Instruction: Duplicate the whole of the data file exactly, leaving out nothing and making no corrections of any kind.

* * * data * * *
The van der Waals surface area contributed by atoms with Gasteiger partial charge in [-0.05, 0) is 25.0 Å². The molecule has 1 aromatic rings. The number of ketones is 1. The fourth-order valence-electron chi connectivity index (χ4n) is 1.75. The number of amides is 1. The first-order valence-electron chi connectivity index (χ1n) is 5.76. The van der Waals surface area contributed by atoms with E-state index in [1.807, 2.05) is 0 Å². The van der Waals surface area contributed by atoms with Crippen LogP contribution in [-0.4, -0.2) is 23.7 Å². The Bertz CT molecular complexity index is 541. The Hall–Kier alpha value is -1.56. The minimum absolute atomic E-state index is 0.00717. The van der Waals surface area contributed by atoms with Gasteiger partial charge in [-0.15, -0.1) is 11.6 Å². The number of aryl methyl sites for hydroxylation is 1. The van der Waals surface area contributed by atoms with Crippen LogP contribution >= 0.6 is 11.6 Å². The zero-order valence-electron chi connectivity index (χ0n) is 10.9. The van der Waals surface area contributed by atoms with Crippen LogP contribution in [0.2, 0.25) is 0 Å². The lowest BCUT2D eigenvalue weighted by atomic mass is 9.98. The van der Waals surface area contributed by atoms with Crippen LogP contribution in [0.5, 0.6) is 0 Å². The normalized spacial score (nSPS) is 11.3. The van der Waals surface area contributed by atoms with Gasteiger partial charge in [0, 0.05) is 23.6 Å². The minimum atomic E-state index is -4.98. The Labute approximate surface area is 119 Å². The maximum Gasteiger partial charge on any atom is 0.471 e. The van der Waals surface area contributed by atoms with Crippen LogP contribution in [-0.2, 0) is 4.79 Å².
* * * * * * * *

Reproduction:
The van der Waals surface area contributed by atoms with Gasteiger partial charge in [-0.05, 0) is 25.0 Å². The molecule has 1 aromatic rings. The number of ketones is 1. The fourth-order valence-electron chi connectivity index (χ4n) is 1.75. The number of amides is 1. The first-order valence-electron chi connectivity index (χ1n) is 5.76. The van der Waals surface area contributed by atoms with E-state index in [1.807, 2.05) is 0 Å². The van der Waals surface area contributed by atoms with Crippen LogP contribution in [-0.4, -0.2) is 23.7 Å². The Bertz CT molecular complexity index is 541. The Hall–Kier alpha value is -1.56. The minimum absolute atomic E-state index is 0.00717. The van der Waals surface area contributed by atoms with Gasteiger partial charge in [-0.15, -0.1) is 11.6 Å². The number of aryl methyl sites for hydroxylation is 1. The van der Waals surface area contributed by atoms with Crippen LogP contribution >= 0.6 is 11.6 Å². The zero-order valence-electron chi connectivity index (χ0n) is 10.9. The van der Waals surface area contributed by atoms with Crippen LogP contribution in [0.2, 0.25) is 0 Å². The lowest BCUT2D eigenvalue weighted by atomic mass is 9.98. The van der Waals surface area contributed by atoms with Crippen LogP contribution in [0.5, 0.6) is 0 Å². The normalized spacial score (nSPS) is 11.3. The van der Waals surface area contributed by atoms with Gasteiger partial charge in [0, 0.05) is 23.6 Å². The minimum atomic E-state index is -4.98. The Labute approximate surface area is 119 Å². The maximum Gasteiger partial charge on any atom is 0.471 e. The van der Waals surface area contributed by atoms with Crippen LogP contribution in [-0.2, 0) is 4.79 Å².